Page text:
Against multiple sclerosis, early treatment is key.

MS army photo.

Image credits U.S. Air Force / Staff Sgt. Alexandre Montes.

A new study led by researchers from the Royal Melbourne Hospital and the University of Melbourne found that early treatment — particularly within five years of onset — is effective in delaying the progress of multiple sclerosis (MS). Such measures can delay progress to the second stage of the disease, which is characterized by progressive levels of physical and mental disability.

The study is the first to provide evidence that currently-available treatments can delay the progress of MS.

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Preventive measures

The study used data from 1555 patients from 68 neurological clinics across 21 countries. Tomas Kalincik, Associate professor at the University of Melbourne and study co-lead author, says that the findings showcase how important proactive treatment is in dealing with MS. The research focused on patients with relapsing-remitting MS commencing or clinical monitoring between 1988-2012 with minimum 4 years’ follow-up.

“People who converted from relapsing MS to secondary progressive MS experience gradual and mostly irreversible worsening of disability,” he explained.

“Most of the therapies that we use to treat MS have no effect once people have converted to secondary progressive MS.”

Currently, more than 23,000 Australians are living with MS, the paper explains. The conversion to the secondary progressive stage of MS is characterized by worsening of physical and mental capacity. The team, therefore, argues that preventive treatment is a very powerful tool in improving the quality of life for MS patients.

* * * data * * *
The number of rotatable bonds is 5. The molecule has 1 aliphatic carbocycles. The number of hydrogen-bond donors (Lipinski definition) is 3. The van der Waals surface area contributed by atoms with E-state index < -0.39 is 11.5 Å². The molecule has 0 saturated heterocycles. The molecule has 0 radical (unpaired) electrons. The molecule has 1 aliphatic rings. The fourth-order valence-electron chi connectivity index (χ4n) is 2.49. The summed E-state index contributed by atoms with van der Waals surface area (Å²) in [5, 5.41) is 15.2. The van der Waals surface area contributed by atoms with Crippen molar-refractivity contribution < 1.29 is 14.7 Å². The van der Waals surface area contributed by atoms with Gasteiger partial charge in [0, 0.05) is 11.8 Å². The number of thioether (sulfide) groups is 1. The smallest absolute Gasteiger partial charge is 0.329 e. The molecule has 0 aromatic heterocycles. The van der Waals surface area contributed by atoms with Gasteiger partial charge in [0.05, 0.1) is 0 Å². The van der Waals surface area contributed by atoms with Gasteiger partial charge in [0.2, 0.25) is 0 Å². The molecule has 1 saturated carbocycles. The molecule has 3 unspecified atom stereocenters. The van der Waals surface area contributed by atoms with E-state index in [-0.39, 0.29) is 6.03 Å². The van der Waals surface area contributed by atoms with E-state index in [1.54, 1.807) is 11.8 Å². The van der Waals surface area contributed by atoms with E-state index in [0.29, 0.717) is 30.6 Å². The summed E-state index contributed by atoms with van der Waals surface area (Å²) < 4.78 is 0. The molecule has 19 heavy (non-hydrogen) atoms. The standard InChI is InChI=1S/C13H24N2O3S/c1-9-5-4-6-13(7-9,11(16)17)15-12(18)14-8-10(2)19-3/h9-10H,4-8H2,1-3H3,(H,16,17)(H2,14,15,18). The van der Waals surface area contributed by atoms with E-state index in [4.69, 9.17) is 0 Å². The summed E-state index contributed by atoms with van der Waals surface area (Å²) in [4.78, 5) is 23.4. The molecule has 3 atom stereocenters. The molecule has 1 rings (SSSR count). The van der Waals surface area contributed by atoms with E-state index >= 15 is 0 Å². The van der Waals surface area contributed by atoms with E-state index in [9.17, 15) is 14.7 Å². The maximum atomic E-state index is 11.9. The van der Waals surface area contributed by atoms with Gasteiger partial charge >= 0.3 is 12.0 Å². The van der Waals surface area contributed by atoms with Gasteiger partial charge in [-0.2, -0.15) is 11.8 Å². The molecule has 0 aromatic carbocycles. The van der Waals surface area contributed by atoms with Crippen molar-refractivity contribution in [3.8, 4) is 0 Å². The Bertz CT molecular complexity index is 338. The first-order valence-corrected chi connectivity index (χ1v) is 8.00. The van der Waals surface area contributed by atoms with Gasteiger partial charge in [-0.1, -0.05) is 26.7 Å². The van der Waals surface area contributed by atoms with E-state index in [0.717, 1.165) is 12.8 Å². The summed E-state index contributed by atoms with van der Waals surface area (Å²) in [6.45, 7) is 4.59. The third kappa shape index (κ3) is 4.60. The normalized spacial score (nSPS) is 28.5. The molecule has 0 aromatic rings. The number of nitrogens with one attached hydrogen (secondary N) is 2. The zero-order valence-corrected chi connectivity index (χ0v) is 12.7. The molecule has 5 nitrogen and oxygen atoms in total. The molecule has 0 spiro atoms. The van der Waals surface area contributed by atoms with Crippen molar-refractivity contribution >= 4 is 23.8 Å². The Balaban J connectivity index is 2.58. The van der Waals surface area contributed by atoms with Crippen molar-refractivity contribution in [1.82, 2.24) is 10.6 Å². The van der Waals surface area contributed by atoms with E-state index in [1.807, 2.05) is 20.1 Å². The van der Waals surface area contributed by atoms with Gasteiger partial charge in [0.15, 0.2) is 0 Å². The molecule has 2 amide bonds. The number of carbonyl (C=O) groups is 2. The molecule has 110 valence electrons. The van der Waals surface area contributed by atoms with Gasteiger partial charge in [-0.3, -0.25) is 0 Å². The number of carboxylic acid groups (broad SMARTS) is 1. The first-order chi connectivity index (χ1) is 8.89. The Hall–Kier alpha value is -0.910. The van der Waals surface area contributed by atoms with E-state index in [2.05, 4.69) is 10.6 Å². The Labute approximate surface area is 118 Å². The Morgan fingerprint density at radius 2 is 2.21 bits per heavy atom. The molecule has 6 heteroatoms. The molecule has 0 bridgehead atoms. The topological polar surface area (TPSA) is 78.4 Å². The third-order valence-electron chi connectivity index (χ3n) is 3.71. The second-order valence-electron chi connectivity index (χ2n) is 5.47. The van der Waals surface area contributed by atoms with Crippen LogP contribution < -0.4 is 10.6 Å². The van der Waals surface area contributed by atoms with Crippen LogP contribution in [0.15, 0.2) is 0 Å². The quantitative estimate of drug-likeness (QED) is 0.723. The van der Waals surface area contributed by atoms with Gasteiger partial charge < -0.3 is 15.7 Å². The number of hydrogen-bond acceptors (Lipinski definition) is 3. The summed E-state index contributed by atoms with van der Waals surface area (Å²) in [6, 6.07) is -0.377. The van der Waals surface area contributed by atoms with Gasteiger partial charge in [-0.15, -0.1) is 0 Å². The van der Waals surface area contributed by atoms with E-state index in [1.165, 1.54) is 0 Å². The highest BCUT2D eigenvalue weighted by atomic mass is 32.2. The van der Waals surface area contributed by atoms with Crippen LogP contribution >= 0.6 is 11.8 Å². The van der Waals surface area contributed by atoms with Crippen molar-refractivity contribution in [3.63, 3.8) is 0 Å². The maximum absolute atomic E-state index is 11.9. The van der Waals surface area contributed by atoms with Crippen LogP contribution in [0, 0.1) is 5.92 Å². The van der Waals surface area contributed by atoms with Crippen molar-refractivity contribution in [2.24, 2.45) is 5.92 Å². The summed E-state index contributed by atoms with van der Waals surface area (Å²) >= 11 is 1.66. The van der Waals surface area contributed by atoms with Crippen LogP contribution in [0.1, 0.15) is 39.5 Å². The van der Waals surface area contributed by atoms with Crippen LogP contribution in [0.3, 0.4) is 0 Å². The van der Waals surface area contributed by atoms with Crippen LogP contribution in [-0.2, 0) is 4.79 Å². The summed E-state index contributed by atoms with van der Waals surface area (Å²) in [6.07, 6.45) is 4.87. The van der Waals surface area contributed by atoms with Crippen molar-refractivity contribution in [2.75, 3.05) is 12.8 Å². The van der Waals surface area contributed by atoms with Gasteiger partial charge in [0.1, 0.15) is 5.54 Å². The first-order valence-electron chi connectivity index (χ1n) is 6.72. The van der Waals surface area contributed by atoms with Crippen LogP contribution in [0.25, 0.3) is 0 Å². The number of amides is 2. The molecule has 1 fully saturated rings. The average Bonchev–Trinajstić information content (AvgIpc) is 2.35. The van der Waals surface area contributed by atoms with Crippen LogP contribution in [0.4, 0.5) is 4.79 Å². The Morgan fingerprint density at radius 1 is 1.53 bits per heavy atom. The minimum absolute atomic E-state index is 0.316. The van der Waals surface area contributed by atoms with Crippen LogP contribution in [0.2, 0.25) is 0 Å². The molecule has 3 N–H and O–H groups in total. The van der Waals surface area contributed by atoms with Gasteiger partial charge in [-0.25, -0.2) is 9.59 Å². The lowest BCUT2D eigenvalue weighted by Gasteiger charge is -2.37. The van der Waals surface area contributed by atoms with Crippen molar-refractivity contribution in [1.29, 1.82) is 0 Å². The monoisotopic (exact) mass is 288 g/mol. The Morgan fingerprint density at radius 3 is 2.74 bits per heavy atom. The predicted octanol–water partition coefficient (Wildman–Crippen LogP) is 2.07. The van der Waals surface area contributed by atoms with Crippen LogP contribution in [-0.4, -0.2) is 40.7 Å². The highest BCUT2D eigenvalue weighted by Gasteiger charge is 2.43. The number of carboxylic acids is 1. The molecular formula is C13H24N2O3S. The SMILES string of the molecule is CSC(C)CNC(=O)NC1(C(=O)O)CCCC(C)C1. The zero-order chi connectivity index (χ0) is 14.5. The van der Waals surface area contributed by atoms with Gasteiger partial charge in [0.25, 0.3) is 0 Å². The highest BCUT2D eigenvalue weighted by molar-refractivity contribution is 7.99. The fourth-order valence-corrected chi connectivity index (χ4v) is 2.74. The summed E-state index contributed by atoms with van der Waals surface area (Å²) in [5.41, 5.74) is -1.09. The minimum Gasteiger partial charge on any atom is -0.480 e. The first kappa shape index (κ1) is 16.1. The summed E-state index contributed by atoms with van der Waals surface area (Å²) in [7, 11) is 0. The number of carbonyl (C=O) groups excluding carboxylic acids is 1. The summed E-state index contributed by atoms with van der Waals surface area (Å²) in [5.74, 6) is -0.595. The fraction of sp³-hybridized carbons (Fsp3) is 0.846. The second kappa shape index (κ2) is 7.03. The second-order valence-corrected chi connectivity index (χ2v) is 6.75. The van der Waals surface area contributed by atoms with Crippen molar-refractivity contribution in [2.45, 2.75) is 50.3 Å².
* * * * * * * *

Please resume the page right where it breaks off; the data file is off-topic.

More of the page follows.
“This study shows that the therapies they have been treated with for many years, significantly improve the quality of their lives over the long-term,” Kalincik said.

Patients included in the study that underwent “initial treatment with fingolimod, natalizumab, or alemtuzumab” had a reduced risk of developing second-stage MS over a 5-year period. All drugs studied here showed different results, although all were effective. For example, patients initially treated with glatiramer acetate or interferon beta had a 12% chance of conversion to secondary MS, compared to 27% for the control group. Early fingolimod treatment reduced this risk to 7% compared to 32% for controls, and natalizumab to 19% compared to 38% for controls.

Kalincik said he hopes the results will reassure both neurologists and patients with MS that the disease can be managed, and the worst of it avoided — if treatment is started in time. The findings should also help point to the optimal path for treatment, the study adds.

The paper “Association of Initial Disease-Modifying Therapy With Later Conversion to Secondary Progressive Multiple Sclerosis” has been published in the Journal of the American Medical Association.